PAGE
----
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2014-10-30

Another cowboy rides away - Hall of Famer Ray Wharton completes his last rodeo

Special to the Courier

Ray Wharton was born into a Texas family who farmed on the banks of Turtle Creek in Kerr County. He was one of four boys and they all had to pitch in to put food on the table. Adversity for Ray began early with his mother dying when he was six and a year later when he seriously hurt his right arm- his roping arm.
As a young boy Ray went with his family to "Uncle" Ed Mansfield's 4th of July rodeo and barbeque in Bandera. Ray was immediately drawn to the cowboys as he saw the stark contrast between them and farmers. Ray set out to become just like the cowboys by constantly practicing roping and exercising his weak arm. Having a ninth grade education, being short with a deformed right arm and being extremely poor never deterred Ray from his goals. When someone told him he couldn't do something, he worked harder and proved them wrong.
As a teenager Ray worked on local ranches and eventually worked for Morris Whit who took him to the Uvalde Rodeo. In order to participate in this sanctioned rodeo, Ray joined the United Cowboys Turtle Association in 1940. His number was 1758. When he passed away last week, he was one of the last surviving "Turtles."
Wanting to participate in all of Bandera's roping opportunities, Ray moved to Bandera in 1941 where he worked various jobs including being a wrangler at the Mayan Ranch. He often said that Bandera helped make him a great roper and in turn he helped make Bandera "The Cowboy Capital of the World."
After buying his first horse in 1946 Ray began his full time rodeo career. Toots Mansfield, Bob Mansfield, Mansfield Autry, Buddy Groff, Bill Linderman, Shoat Webster, Jim Bob Altizer, Everett Shaw, Royce Seawalt, Casey Tibbs and Whiz Whisenhunt were just a few of Ray's rodeo friends. While Ray was known for his well-trained horses, when he started riding Brownie the entire rodeo world took notice.
In 1956 at the age of 36, weighing 145 pounds, with one arm 2 inches shorter than the other, Ray won the Calf Roping World Championship riding Brownie. One of Ray's competitors admitted that, "There wasn't a man in the finals who didn't want to see Ray win first and we thought his little horse Brownie deserved the championship, too." Ray bought his ranch that same year and he always credited Brownie with allowing him to buy his ranch. In an article in 1995 for The Quarter Horse Journal, Tuffy Cooper listed Brownie as one of his top picks for best horses in roping history.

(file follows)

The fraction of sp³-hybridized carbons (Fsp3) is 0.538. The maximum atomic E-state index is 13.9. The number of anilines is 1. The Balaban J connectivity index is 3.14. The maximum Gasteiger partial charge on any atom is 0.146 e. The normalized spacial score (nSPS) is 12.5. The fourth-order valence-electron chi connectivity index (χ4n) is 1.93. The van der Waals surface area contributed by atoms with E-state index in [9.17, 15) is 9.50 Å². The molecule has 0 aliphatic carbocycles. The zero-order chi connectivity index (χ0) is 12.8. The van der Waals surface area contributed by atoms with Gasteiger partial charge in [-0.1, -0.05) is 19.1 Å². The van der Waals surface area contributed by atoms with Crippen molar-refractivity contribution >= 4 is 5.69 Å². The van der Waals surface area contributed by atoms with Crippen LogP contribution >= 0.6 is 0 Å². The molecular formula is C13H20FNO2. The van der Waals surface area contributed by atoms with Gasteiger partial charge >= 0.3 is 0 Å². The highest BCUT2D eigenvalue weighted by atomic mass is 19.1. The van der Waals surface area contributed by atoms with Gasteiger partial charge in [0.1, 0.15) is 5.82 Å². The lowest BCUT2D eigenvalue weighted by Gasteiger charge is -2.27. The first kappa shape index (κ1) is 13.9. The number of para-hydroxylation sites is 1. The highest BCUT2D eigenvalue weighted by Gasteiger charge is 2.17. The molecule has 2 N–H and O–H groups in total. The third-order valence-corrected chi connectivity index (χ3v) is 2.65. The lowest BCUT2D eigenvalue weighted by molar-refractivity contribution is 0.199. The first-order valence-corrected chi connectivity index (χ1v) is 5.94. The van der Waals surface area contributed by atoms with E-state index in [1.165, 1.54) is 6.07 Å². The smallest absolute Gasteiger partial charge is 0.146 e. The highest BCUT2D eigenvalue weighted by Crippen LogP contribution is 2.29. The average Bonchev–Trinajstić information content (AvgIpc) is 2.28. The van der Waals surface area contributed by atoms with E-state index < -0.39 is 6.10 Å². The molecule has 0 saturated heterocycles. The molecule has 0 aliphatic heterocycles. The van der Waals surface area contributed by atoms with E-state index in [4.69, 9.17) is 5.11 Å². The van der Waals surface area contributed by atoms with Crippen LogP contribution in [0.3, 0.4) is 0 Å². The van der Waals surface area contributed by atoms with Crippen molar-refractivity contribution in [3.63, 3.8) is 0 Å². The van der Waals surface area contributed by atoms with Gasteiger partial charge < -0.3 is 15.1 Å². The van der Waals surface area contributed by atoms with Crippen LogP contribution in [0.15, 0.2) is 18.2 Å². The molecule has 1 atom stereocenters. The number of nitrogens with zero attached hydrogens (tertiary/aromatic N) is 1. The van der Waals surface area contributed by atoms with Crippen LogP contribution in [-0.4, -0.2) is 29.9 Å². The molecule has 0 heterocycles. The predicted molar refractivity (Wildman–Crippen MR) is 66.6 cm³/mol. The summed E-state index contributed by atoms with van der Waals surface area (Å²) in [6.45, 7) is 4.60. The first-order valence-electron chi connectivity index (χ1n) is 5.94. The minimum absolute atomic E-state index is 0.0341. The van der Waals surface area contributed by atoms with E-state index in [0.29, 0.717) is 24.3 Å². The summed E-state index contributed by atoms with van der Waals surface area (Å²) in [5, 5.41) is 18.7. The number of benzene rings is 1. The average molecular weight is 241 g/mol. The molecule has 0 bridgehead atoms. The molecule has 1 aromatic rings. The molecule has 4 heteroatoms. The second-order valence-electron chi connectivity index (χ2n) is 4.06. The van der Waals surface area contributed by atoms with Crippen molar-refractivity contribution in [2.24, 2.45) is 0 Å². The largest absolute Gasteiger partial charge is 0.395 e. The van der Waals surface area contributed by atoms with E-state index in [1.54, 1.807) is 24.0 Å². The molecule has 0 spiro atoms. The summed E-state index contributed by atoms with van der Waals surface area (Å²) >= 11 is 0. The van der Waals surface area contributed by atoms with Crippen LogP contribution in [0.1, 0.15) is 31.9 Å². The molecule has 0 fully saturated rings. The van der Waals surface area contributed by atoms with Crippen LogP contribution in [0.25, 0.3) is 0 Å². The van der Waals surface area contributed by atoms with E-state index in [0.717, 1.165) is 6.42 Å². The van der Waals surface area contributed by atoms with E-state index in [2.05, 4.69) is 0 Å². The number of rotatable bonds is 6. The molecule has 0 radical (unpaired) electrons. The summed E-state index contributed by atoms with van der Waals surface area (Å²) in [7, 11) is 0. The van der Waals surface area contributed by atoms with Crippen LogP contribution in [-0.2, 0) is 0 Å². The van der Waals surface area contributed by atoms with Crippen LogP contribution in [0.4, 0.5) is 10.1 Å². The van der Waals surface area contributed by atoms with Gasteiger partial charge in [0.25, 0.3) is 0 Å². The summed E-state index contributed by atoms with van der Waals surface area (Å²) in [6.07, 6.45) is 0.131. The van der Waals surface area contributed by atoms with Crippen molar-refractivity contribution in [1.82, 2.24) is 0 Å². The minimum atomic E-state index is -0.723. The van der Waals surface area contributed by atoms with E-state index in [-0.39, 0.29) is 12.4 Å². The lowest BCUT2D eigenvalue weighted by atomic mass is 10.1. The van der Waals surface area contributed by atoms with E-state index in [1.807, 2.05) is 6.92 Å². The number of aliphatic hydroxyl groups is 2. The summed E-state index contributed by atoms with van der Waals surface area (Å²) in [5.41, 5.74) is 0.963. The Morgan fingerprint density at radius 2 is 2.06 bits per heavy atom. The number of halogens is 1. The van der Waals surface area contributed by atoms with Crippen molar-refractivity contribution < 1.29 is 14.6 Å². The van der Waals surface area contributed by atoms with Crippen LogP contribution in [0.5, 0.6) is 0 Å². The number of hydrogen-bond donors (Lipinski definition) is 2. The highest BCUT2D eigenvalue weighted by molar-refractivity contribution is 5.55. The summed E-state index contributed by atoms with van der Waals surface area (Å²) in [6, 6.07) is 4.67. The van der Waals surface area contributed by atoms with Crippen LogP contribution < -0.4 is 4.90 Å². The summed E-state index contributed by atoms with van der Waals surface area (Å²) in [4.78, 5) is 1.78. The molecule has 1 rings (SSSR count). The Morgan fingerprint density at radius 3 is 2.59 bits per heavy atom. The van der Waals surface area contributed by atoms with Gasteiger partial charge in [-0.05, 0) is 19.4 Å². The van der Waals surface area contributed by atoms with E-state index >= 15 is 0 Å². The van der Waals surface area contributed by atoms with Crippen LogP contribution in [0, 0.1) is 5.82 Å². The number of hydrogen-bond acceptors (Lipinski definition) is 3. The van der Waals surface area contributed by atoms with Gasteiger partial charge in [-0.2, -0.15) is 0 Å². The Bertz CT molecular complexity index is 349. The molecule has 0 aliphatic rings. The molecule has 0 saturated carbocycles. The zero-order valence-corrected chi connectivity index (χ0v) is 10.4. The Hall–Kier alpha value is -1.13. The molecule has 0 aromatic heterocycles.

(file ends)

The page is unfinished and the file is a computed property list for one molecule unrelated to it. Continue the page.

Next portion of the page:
Buying his own ranch was one of Ray's dreams from childhood. Through the years many cowboys and other young fellows lived and worked at the ranch. Some worked for room and board to learn to rope or ride better. Tom Nesmith, Bill Murray, Cleo Hearn, and Bandera's Ray D'Spain are a few names of men he worked with. Some boys were sent by the sheriff or their parents to give them the opportunity to avoid jail. Ray only remembers one young fellow who didn't work out and he ended up wanting to go back to jail instead of keeping up with Ray's work schedule.
After decades of bachelorhood and dating Ada Ender for almost 10 years, Ray and Ada married in 1970. She was a true partner, doing the accounting for Ray's property purchases and appreciating Ray's rodeo career and friends as much as he did. They travelled together as Ray was honored by the Texas Senate, inducted into the National Cowboy Hall of Fame, the Texas Rodeo Cowboy Hall of Fame, the PRCA Hall of Fame, and Bandera's Frontier Times Museum Hall of Heroes.
While Ray is best known for his roping, his training of horses, and his legendary antics, few people realize how generous he has been to fellow cowboys, children in need or the Bandera community. He helped any cowboy in a bind. He has made generous contributions to the Justin Cowboy Crisis Fund in the names of 140 of his cowboy friends, helped those with medical needs and made generous donations to local schools and the Frontier Times Museum.
In the 1950's Bo Chesson joked that Ray was so ornery that he would have to pay pall bearers to carry his casket. Ray's service this week proved him wrong. It was a fitting sendoff for the World Champion with 14 pall bearers all in crisp white western shirts, black silk ties and black Stetsons with the room overflowing with rodeo legends spanning six decades and his many friends.
Ray often said that he has had the best life ever and he did everything he wanted to do. George Sharman, who officiated at the service, said, "He wasn't my father, but I sure would have been proud to be his son." Ray D'Spain remarked "I hope he will be finding faster horses, good whiskey and long lost friends."